Debt collectors are the people whose job it is to collect your unpaid debts. They might call you, visit your home, or put you under pressure in various ways to repay what you owe. That's why dealing with debt collectors is so stressful for so many people. In this guide we'll highlight how to deal with debt collectors. We'll explore who they are, what powers they have, how you know if your debts have been passed to a debt collection agency, and what you should do if a debt collector calls you or pays you a visit.
A debt collector is someone who tries to get back the money you owe. Debt collectors can be lawyers, accountants, or individuals hired specifically to represent a financial institution, while others collect debts for debt collection agencies.
Common debts a collection agent may be enlisted to collect include:
Debt collectors can put pressure on people who refuse to pay their creditors, or find their debts unaffordable. Debt collectors employ a variety of tactics during the collection process, starting with phone calls and written verification of collection activity, leading all the way to court action.
Sheriffs and bailiffs are employed by provincial or territorial courts, and play an active role in the debt collection process.
Bailiffs serve legal orders and documents, seize or repossess properties, evict tenants, and perform other related activities. They may also be employed as officers of the court or in private service as agents for creditors.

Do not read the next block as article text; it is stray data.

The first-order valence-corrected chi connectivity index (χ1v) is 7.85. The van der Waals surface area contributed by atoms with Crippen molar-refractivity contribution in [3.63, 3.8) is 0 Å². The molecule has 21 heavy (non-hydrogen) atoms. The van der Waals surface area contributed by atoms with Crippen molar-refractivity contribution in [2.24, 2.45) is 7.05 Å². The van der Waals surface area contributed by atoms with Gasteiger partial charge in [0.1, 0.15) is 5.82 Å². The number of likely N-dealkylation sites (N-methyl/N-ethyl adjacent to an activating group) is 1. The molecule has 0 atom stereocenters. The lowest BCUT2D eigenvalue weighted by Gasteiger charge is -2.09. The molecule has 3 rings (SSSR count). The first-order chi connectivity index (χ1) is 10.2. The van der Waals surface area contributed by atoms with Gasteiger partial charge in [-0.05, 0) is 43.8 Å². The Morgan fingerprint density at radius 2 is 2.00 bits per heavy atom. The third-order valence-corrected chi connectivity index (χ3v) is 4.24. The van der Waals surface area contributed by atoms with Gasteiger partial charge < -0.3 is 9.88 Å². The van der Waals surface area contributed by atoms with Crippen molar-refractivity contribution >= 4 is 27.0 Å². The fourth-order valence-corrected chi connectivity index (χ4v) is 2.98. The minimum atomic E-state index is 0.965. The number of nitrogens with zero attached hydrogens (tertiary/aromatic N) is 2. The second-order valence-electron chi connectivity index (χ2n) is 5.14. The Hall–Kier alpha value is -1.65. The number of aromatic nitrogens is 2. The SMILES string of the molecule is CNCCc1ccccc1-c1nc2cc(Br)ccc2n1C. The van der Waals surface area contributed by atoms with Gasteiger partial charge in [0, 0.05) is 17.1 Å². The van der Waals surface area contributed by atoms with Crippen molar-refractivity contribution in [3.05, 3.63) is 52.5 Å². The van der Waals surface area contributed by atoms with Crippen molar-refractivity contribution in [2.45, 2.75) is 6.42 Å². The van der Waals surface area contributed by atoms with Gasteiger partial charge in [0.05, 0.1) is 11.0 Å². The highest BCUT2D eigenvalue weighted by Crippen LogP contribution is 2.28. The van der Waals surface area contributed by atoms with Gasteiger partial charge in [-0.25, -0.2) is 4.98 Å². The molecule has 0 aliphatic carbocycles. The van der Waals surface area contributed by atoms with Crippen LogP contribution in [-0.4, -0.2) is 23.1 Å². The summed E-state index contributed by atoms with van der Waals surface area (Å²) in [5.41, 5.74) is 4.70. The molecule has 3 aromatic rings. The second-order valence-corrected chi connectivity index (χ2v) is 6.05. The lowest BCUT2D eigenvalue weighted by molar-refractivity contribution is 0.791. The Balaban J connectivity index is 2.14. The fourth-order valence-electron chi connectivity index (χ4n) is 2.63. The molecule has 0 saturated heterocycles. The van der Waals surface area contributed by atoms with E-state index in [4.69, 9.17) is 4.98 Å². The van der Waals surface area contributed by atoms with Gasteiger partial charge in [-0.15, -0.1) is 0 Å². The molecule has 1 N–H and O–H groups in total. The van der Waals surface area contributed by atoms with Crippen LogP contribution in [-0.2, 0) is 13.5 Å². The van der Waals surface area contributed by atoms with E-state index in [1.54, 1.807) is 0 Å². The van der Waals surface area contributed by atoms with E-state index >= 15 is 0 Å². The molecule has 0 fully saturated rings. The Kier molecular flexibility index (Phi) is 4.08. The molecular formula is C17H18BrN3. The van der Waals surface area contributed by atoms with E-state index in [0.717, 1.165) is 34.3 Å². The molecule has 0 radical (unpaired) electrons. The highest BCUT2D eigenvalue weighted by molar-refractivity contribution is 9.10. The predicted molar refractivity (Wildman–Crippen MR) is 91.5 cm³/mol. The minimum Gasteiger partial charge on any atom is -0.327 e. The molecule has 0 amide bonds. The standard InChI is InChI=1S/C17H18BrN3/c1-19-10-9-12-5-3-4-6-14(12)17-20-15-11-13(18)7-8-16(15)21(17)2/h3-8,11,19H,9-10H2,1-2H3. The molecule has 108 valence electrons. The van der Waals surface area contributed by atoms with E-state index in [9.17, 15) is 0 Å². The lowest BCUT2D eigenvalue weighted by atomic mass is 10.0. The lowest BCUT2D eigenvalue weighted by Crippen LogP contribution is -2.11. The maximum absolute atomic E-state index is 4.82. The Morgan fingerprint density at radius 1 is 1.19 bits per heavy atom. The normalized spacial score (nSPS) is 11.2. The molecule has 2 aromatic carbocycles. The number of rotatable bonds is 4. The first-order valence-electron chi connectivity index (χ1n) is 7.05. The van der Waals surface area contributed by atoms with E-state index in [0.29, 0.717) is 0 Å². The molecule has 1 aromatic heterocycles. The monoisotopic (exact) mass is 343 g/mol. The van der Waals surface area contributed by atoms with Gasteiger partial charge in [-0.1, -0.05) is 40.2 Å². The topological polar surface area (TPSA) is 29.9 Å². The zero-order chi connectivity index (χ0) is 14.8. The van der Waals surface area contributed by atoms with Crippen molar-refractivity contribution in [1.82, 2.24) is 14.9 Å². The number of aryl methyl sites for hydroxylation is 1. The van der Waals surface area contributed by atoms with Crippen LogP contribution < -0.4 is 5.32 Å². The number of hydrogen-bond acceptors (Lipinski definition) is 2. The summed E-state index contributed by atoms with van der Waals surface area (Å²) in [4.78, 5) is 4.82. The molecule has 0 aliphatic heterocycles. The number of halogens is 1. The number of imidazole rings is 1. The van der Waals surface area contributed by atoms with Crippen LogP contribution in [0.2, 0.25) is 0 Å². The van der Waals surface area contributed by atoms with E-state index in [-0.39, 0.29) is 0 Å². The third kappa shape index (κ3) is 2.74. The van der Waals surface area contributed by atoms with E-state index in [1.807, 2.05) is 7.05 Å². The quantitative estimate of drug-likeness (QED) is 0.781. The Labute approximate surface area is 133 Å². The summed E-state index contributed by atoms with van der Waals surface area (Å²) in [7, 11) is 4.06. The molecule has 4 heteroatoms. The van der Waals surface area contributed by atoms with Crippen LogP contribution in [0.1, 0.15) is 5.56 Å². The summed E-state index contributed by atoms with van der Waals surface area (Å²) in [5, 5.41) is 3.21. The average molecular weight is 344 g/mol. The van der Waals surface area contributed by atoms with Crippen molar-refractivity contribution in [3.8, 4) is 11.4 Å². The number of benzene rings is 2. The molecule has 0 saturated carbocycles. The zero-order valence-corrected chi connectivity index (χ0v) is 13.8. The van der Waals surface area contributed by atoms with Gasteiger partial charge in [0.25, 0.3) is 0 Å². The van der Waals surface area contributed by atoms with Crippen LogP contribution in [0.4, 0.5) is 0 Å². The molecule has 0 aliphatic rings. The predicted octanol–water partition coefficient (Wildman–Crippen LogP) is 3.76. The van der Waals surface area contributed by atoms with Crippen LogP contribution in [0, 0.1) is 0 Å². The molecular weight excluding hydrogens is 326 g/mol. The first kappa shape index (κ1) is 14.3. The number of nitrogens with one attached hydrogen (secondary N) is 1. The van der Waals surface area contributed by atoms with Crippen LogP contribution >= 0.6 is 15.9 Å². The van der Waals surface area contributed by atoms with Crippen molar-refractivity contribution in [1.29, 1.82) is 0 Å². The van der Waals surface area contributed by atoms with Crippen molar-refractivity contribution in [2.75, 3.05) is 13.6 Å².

A bailiff will serve court papers on you before collecting your debts. These papers will tell you the reason that they are visiting and how much money or other property is owed. The document will also warn that if you don’t pay, you could lose your property.
A debt collection agency is a company that has been hired to collect debts on behalf of a third party. Debt collection agencies often buy debts from companies you owe money to, and then they try to get the money back.
If you have debts, then it’s likely that you have already been contacted by a debt collection agency. You might have received letters or phone calls from a company you owe money to, saying that they have assigned your account to a certain debt collection agency.
If you haven’t been contacted yet, it’s possible that the person or company you owe money to hasn’t sold your account to a debt collection agency.
It’s possible that your debts will be passed to a debt collection agency if you have debts and you…
– Have missed at least one payment on a credit card, loan, or another account or bill;
– Can’t pay your regular bills; or
– Are being contacted by a company that lent you money for a car, furniture, appliances or other goods.
If you’re worried about repaying your debts, it’s a good idea to seek legal advice before engaging with a debt collection agency.
It’s possible debt collectors will begin to reach out to you if they know where you live or have your contact information, so getting legal advice early is good protection against harassment.
Debt collectors are limited by debt collection laws that apply in Ontario, known as the Collection and Debt Settlement Services Act. Below are some of the most common tactics that you could be confronted with when collection agents call.